Thinking of adopting a leave donation program to help Ukraine? Learn what the IRS has to say about it

By: Darlene Clabault

Publication: Employment Law & Regulatory Alert

Date Posted: 06/22/2022

If your organization would like to allow employees to donate the value of their accrued paid leave to help Ukraine, you may do so, and for a while, the tax considerations are fairly lenient.

For this purpose, under employer leave-based donation programs, employees can elect to forgo vacation, sick, or personal leave in exchange for their employers making cash payments to charitable organizations described in section 170(c) of the Internal Revenue Code. Cash payments made by your company to these organizations under an employer leave-based donation program are referred to as “employer leave-based donation payments.”

To qualify, your payments must be made to a section 170(c) charitable organization to aid victims of the Russian invasion of Ukraine. Many well-meaning organizations might fall under this umbrella but do some diligent research first to be sure it aligns with the core values ofyour company.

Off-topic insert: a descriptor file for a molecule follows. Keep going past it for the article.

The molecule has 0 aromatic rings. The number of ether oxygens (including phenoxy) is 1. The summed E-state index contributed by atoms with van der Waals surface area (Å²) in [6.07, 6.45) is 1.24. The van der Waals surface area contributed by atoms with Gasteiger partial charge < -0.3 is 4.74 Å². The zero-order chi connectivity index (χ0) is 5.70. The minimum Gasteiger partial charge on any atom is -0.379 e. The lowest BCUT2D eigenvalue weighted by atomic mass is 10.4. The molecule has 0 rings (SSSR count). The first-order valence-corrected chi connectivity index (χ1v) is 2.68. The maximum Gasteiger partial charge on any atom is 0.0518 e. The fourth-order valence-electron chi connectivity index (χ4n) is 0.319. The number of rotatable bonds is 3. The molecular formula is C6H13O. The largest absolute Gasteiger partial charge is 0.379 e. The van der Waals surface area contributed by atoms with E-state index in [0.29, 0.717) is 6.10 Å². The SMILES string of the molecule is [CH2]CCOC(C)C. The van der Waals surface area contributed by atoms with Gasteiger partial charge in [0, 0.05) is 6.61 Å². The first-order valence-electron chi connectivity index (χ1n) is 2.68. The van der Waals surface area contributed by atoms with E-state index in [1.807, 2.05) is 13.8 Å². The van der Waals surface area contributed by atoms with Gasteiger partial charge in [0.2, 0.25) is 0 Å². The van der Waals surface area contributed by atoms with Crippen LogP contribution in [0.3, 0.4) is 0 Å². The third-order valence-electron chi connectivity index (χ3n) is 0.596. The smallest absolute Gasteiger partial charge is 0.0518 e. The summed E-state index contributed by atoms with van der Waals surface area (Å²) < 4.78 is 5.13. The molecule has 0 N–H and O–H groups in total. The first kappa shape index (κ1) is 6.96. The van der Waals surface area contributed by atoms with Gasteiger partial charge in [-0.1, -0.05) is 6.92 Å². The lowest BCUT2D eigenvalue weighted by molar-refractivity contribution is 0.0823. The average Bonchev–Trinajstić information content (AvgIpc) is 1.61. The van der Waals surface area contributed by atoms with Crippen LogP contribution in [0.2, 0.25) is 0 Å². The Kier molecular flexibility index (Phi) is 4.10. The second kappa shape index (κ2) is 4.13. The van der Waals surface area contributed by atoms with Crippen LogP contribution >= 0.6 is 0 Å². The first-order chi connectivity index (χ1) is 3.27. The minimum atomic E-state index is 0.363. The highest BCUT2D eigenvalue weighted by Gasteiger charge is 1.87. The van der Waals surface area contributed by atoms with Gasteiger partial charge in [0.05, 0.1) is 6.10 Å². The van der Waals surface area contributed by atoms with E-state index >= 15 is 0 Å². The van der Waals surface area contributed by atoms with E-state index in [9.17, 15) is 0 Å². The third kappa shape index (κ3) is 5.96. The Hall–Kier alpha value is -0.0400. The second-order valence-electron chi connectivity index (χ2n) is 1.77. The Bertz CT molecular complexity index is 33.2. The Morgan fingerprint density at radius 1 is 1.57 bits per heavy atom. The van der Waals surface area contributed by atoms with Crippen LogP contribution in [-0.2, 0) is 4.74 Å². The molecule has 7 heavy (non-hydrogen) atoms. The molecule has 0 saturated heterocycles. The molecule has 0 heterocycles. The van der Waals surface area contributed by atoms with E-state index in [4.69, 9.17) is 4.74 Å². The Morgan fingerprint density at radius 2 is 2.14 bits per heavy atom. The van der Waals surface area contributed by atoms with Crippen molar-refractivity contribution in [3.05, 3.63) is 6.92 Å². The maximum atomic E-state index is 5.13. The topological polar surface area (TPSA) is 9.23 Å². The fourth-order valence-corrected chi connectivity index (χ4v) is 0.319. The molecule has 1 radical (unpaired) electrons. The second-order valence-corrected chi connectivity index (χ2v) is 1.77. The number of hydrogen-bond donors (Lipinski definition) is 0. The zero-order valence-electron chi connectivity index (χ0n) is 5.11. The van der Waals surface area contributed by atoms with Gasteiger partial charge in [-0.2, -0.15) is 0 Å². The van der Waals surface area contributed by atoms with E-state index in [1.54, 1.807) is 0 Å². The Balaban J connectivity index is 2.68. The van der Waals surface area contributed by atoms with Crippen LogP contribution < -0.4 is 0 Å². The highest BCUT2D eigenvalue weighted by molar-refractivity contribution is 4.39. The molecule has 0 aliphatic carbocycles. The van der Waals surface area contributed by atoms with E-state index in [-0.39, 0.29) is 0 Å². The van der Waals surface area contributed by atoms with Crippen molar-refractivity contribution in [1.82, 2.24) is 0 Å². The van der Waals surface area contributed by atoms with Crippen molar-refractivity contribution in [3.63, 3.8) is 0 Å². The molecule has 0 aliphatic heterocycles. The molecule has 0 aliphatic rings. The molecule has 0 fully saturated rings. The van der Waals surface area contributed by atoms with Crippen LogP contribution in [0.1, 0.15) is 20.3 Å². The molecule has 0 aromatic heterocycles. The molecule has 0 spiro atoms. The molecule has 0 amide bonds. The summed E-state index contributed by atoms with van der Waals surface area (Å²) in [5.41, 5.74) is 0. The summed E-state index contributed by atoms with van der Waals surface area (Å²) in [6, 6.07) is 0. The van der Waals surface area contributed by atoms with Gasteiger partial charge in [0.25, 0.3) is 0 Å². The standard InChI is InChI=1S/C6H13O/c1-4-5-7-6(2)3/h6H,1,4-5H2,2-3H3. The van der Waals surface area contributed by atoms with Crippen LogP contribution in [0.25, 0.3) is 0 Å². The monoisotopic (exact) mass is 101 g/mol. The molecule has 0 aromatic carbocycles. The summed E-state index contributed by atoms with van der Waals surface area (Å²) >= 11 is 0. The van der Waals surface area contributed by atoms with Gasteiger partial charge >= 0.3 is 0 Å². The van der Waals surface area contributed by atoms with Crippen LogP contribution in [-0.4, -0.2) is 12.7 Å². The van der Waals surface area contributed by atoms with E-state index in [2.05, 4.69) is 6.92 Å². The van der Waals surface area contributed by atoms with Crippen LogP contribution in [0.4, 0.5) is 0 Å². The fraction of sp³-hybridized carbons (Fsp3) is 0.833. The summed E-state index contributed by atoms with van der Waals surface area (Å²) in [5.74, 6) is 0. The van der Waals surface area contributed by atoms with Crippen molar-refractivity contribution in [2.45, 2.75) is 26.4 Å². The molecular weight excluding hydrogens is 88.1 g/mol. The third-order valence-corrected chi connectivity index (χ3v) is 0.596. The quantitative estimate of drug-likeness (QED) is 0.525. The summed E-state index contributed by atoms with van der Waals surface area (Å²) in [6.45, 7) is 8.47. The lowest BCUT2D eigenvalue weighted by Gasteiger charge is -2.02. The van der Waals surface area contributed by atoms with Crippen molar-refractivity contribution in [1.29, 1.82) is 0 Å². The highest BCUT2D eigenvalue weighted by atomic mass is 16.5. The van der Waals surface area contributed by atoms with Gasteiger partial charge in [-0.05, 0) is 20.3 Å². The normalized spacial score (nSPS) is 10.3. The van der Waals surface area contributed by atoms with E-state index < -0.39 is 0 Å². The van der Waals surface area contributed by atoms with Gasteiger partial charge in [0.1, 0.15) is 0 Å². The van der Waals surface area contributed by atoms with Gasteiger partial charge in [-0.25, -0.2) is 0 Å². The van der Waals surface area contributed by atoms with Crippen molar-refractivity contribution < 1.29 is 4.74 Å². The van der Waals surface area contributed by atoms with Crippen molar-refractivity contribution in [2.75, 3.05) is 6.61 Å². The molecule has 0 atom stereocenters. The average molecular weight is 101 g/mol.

Such payments made by employers before January 1, 2023, to section 170(c) charitable organizations to help Ukraine will not be treated as gross income or wages (or compensation, as applicable) ofthe employees.

Similarly, employees who choose to forgo their leave to help fund donations will not be treated as having received gross income or wages (or compensation, as applicable). Basically, it’s not considered taxable income.

You should not include the amount of these donation payments in Box 1, 3 (if applicable), or 5 of the employees’ Form W-2. Employees should be informed that they may not claim a charitable contribution deduction under section 170 for the value of the forgone leave that funds such leave-based donation payments.

You, as an employer, may deduct leave-based donation payments under the rules of section 170 or the rules of section 162 if you otherwise meet the respective requirements of either section ofthe tax code.

Any specific tax questions should always be addressed with knowledgeable counsel or your taxprofessional.

About the author
Darlene Clabault - HR Senior Editor

Darlene is a Senior Editor on the Human Resources Publishing Team and specializes in employment law topics such as the Family and Medical Leave Act, the Americans with Disabilities Act, Forms I-9 and E-Verify.

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